We've Come A Long Way - Maybe (The History of the Right to Die Movement: Where We've Been and Where We're Headed)
The aid in dying movement has made significant progress in just the last year. Vermont has been added to the list of states that permit this choice, and a New Mexico court ruled there is a constitutionally protected right to end one's suffering at the end of life. Yet the debate over the moral and ethical issues is far from settled and is likely to persist for decades to come.
Roland Halpern, Regional Outreach and Campaign Manager for Compassion & Choices, the nation's oldest and largest organization advocating for choice at the end of life, will explore the history of a controversy that goes back thousands of years, discuss what has happened since then, and explain what is likely to happen in the future.
Doors open at 9:00 am for socializing and optional breakfast. The meeting starts at 10:00 am.
In his bestselling book The World Without Us, Alan Weisman considered how the Earth could heal and even refill empty niches if relieved of humanity's constant pressures. Behind that groundbreaking thought experiment was his hope that we would be inspired to find a way to add humans back to this vision of a restored, healthy planet-only in harmony, not mortal combat, with the rest of nature.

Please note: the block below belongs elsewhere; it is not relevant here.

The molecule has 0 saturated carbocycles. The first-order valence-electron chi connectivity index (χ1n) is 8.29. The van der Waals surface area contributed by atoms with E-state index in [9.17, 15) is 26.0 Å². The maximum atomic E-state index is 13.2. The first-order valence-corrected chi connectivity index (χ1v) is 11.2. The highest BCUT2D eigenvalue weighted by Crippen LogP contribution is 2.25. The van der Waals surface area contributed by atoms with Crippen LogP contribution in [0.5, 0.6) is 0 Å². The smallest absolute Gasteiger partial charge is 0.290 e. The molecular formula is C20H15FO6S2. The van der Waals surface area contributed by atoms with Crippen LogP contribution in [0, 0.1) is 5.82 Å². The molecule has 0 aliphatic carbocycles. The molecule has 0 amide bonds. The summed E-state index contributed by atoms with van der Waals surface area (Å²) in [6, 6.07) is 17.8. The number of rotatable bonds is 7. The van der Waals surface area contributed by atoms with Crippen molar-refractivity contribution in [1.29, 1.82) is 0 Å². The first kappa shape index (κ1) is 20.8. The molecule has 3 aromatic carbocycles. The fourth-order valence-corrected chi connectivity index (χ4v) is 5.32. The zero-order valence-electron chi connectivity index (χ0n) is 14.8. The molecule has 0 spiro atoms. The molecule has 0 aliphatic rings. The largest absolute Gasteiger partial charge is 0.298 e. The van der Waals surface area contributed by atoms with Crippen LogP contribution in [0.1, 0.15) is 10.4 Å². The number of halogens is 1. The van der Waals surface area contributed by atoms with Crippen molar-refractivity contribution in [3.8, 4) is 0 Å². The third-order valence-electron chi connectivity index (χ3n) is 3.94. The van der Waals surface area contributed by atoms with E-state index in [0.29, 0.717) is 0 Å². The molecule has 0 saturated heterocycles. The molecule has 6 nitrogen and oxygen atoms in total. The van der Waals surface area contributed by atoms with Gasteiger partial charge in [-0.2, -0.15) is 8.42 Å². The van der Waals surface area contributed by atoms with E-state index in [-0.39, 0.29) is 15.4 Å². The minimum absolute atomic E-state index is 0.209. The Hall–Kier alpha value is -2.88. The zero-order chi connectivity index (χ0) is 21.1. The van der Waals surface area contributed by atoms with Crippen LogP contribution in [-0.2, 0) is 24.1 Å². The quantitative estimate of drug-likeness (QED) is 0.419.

But with a million more of us every 4 1/2 days on a planet that's not getting any bigger, and with our exhaust overheating the atmosphere and altering the chemistry of the oceans, prospects for a sustainable human future seem ever more in doubt. For this long awaited follow-up book, Weisman traveled to more than 20 countries to ask what experts agreed were probably the most important questions on Earth--and also the hardest: How many humans can the planet hold without capsizing? How robust must the Earth's ecosystem be to assure our continued existence? Can we know which other species are essential to our survival? And, how might we actually arrive at a stable, optimum population, and design an economy to allow genuine prosperity without endless growth?
Weisman visits an extraordinary range of the world's cultures, religions, nationalities, tribes, and political systems to learn what in their beliefs, histories, liturgies, or current circumstances might suggest that sometimes it's in their own best interest to limit their growth. The result is a landmark work of reporting: devastating, urgent, and, ultimately, deeply hopeful.
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